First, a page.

Ways to Differentiate Lessons

  • Young students can simply learn the song and play a simple game or activity.
  • Older students can read rhythmic and melodic notation.
  • Add rhythmic ostinato patterns to differentiate songs. Provide a “perfom-along” video to support students.
  • Sing the song in a round or add simple harmonies. Simple partner songs work well for this purpose. Again, provide a video in unison and with all parts.
  • Add an instrumental element such as playing a recorder or a virtual online piano/xylophone to challenge older students.

If you need more ideas on how to differentiate lessons for various grade levels, click to read this post How to Create Differentiated K-5 Music Activities.

Other Important Considerations

  • Team up with other teachers in your district or a nearby district to create and share lessons. Teaching elementary music classes online is still a challenge for everyone. Divide and conquer. (Take care to observe copyright. Resources you have purchased for your classroom should not be shared with other teachers.)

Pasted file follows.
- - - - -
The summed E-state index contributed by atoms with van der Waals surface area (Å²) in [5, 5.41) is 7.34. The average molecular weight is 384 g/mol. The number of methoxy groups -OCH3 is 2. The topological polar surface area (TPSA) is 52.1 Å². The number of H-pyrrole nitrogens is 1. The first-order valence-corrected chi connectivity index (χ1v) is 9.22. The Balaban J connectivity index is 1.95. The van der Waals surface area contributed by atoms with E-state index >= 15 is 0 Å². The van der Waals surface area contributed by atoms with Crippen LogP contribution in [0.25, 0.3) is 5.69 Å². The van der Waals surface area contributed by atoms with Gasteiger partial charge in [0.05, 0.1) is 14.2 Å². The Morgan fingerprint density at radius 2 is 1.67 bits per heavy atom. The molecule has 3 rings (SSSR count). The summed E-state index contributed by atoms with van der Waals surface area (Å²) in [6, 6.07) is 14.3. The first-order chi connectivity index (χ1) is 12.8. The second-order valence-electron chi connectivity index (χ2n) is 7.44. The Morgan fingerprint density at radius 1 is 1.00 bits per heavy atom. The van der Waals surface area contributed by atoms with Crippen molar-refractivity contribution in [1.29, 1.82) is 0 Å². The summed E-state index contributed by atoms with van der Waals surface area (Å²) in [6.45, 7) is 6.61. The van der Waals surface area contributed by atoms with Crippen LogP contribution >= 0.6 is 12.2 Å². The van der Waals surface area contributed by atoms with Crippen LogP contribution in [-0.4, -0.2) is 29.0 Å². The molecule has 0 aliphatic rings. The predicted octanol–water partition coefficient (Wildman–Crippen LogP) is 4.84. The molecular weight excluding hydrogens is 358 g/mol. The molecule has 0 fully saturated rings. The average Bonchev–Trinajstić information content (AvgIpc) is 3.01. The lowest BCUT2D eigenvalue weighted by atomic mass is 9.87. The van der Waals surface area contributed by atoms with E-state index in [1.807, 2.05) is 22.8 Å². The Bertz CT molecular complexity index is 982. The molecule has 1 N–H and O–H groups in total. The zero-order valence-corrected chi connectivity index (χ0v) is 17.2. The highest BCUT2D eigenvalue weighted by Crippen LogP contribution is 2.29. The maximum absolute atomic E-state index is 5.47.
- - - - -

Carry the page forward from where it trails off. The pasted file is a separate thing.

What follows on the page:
• Create FUN lessons. Be upbeat. Make it a goal to bring some joy into your students’ and families’ lives with your lessons.
  • Create a digital checklist. If do not use an online LMS, create a digital checklist to help guide students and families.
  • Archive recordings for possible use later. Name and archive your videos so you can easily find them for use on sub days, for students who are quarantined at home, or for virtual classes on snow days or inclement weather days.

Conclusion

We have ALL learned a lot about teaching through a worldwide pandemic. And technology is an important tool both in the classroom and for distance learning. While we much prefer to see our students face-to-face, it IS possible to teach elementary music online.

I hope we have given you some concrete, actionable steps and ideas for teaching online and in your classroom. Take a peek at all of the links we have gathered to help.